I don't think there have been that many extraordinary people he's worked with. There's Pee Wee Ellis on The Healing Game, there's Toni Marcus on Into the Music [the violin player], there's Richard Davis and others on Astral Weeks. But I think what is really extraordinary about Morrison as a bandleader—and he's a great bandleader—is his ability to open up areas of emotional and musical freedom for other people who may not be remarkable musicians, who may be pretty ordinary, where they are doing work that they will never find working with a more conventional performer. And it's not just a matter of sparking them to live up to his example, it's a matter of opening up space in an arrangement or a song and saying "Anything can happen. What happens in this song is as much up to you as to me." And that challenge has brought out wonderful things from people who are themselves maybe not remarkable.
Monday, March 30, 2015
"Anything can happen"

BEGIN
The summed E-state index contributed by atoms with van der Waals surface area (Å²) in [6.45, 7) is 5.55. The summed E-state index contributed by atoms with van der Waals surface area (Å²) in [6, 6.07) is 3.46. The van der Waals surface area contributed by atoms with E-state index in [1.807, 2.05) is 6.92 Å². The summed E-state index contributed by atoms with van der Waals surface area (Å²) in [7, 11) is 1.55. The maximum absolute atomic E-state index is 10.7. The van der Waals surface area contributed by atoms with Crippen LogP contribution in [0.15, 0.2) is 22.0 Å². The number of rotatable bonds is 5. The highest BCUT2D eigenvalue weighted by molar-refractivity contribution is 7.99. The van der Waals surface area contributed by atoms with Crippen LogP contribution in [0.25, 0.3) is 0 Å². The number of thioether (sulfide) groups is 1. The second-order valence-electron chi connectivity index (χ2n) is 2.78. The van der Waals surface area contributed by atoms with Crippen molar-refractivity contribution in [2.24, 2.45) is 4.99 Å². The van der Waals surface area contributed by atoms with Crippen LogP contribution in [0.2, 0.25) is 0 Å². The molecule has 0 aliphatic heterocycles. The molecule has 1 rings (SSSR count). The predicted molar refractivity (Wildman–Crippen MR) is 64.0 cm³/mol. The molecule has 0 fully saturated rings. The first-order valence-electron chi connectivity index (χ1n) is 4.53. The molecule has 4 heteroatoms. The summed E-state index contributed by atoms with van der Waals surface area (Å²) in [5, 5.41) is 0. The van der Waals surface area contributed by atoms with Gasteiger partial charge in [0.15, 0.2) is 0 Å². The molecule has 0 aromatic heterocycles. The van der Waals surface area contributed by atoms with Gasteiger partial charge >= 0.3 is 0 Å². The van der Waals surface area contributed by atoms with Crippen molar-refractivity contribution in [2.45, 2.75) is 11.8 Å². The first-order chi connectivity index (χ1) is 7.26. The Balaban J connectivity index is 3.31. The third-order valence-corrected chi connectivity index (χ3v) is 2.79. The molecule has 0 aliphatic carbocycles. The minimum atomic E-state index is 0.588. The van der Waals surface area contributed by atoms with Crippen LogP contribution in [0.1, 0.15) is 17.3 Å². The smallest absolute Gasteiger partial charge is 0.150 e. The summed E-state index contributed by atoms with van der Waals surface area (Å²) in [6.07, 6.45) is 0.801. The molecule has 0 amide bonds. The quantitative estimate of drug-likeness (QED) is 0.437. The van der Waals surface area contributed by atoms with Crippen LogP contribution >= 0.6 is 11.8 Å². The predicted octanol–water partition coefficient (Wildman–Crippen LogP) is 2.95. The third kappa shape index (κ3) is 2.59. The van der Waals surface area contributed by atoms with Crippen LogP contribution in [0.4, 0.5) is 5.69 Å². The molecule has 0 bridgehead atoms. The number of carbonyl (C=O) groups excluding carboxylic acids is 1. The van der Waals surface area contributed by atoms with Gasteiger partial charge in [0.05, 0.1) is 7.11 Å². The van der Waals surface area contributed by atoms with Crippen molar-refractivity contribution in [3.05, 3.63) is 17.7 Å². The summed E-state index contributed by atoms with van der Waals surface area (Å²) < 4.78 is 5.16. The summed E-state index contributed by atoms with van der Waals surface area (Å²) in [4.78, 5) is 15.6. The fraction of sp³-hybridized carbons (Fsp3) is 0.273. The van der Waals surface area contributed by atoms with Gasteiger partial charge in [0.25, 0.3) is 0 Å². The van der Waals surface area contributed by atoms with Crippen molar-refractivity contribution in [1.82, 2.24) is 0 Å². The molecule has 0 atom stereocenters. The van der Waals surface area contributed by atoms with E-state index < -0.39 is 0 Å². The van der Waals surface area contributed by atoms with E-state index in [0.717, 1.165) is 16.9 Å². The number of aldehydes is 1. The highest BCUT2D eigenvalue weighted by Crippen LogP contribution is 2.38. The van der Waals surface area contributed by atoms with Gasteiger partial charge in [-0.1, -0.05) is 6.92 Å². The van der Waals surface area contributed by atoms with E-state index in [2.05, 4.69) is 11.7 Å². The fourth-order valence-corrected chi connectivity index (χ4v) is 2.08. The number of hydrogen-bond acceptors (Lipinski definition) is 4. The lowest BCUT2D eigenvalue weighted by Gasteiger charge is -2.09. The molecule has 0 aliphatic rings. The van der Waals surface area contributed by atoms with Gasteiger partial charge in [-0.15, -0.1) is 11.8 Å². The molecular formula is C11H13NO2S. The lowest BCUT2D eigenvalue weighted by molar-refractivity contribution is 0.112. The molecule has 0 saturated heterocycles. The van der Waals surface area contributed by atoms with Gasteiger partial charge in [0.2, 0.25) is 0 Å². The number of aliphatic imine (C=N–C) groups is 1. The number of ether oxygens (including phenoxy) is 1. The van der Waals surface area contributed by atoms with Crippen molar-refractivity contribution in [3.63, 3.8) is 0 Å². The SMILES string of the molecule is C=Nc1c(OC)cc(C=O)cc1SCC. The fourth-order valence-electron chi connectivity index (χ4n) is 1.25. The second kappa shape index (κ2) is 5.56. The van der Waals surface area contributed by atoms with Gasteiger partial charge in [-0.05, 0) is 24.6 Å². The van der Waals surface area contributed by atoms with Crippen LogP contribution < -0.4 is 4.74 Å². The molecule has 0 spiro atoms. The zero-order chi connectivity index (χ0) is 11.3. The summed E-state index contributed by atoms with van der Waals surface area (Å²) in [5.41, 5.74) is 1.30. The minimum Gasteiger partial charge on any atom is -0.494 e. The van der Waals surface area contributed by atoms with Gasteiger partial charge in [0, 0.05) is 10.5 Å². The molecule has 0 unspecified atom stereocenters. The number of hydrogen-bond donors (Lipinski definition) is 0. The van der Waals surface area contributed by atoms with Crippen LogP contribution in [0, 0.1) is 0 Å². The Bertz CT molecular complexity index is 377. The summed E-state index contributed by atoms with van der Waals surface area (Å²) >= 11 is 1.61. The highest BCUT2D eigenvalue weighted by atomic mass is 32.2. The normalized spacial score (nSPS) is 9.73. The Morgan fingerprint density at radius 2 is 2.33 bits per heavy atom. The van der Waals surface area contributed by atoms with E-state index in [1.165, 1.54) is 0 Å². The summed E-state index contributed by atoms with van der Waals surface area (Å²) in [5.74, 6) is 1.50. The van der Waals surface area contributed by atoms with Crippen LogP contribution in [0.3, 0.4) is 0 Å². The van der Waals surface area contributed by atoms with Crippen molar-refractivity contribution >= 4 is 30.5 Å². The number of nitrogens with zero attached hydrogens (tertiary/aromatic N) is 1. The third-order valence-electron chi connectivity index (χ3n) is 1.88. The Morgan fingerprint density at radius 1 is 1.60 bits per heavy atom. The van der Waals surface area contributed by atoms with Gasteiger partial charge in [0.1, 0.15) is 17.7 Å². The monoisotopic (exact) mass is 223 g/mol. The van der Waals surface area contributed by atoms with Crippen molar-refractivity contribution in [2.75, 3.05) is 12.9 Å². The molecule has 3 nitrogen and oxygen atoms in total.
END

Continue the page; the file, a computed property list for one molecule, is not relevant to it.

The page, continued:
Astral Weeks' most zealous and erudite supporters is writer Greil Marcus. Previous posts here have covered his observations on the album as well as his book, When That Rough God Goes Riding, which features a 20-page essay that examines Marcus' stint at Berkeley, Bob Beamon's record-shattering long jump at the 1968 Summer Olympics, and the legacy of Astral Weeks. The below quote is from an interview Marcus did with Intelligent Life, the culture and lifestyle magazine for The Economist. He discusses Van Morrison's remarkable skills as a bandleader and how this ability to work exceptionally well with others—to partially surrender control to fellow artists, to get those fellow artists to wildly overachieve, to accept that if the music delivers immortality it will most definitely be shared—brought him to dazzling artistic heights.